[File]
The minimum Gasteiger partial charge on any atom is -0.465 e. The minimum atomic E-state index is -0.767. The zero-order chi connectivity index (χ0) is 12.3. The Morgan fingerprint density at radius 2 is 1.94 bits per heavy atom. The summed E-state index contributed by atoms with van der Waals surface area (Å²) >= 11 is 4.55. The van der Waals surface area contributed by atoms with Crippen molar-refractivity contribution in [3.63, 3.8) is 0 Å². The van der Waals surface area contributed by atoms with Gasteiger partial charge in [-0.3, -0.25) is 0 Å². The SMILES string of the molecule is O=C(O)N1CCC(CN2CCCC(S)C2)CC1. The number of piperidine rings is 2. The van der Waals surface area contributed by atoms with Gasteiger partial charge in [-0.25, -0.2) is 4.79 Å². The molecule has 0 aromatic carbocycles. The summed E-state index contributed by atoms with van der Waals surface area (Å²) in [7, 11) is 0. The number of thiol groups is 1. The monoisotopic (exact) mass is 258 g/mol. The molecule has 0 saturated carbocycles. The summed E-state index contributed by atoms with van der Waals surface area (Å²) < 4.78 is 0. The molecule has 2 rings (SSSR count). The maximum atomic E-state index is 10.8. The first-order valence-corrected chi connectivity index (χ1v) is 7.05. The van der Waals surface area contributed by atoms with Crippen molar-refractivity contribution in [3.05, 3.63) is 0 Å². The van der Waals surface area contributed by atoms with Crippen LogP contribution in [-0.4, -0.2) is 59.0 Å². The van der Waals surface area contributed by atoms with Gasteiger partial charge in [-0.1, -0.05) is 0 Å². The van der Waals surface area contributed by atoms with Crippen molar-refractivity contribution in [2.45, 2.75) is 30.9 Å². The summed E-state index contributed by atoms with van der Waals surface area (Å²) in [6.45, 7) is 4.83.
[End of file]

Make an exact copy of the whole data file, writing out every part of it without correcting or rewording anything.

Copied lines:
The minimum Gasteiger partial charge on any atom is -0.465 e. The minimum atomic E-state index is -0.767. The zero-order chi connectivity index (χ0) is 12.3. The Morgan fingerprint density at radius 2 is 1.94 bits per heavy atom. The summed E-state index contributed by atoms with van der Waals surface area (Å²) >= 11 is 4.55. The van der Waals surface area contributed by atoms with Crippen molar-refractivity contribution in [3.63, 3.8) is 0 Å². The van der Waals surface area contributed by atoms with Gasteiger partial charge in [-0.3, -0.25) is 0 Å². The SMILES string of the molecule is O=C(O)N1CCC(CN2CCCC(S)C2)CC1. The number of piperidine rings is 2. The van der Waals surface area contributed by atoms with Gasteiger partial charge in [-0.25, -0.2) is 4.79 Å². The molecule has 0 aromatic carbocycles. The summed E-state index contributed by atoms with van der Waals surface area (Å²) in [7, 11) is 0. The number of thiol groups is 1. The monoisotopic (exact) mass is 258 g/mol. The molecule has 0 saturated carbocycles. The summed E-state index contributed by atoms with van der Waals surface area (Å²) < 4.78 is 0. The molecule has 2 rings (SSSR count). The maximum atomic E-state index is 10.8. The first-order valence-corrected chi connectivity index (χ1v) is 7.05. The van der Waals surface area contributed by atoms with Crippen molar-refractivity contribution in [3.05, 3.63) is 0 Å². The van der Waals surface area contributed by atoms with Crippen LogP contribution in [-0.4, -0.2) is 59.0 Å². The van der Waals surface area contributed by atoms with Gasteiger partial charge in [-0.1, -0.05) is 0 Å². The van der Waals surface area contributed by atoms with Crippen molar-refractivity contribution in [2.45, 2.75) is 30.9 Å². The summed E-state index contributed by atoms with van der Waals surface area (Å²) in [6.45, 7) is 4.83.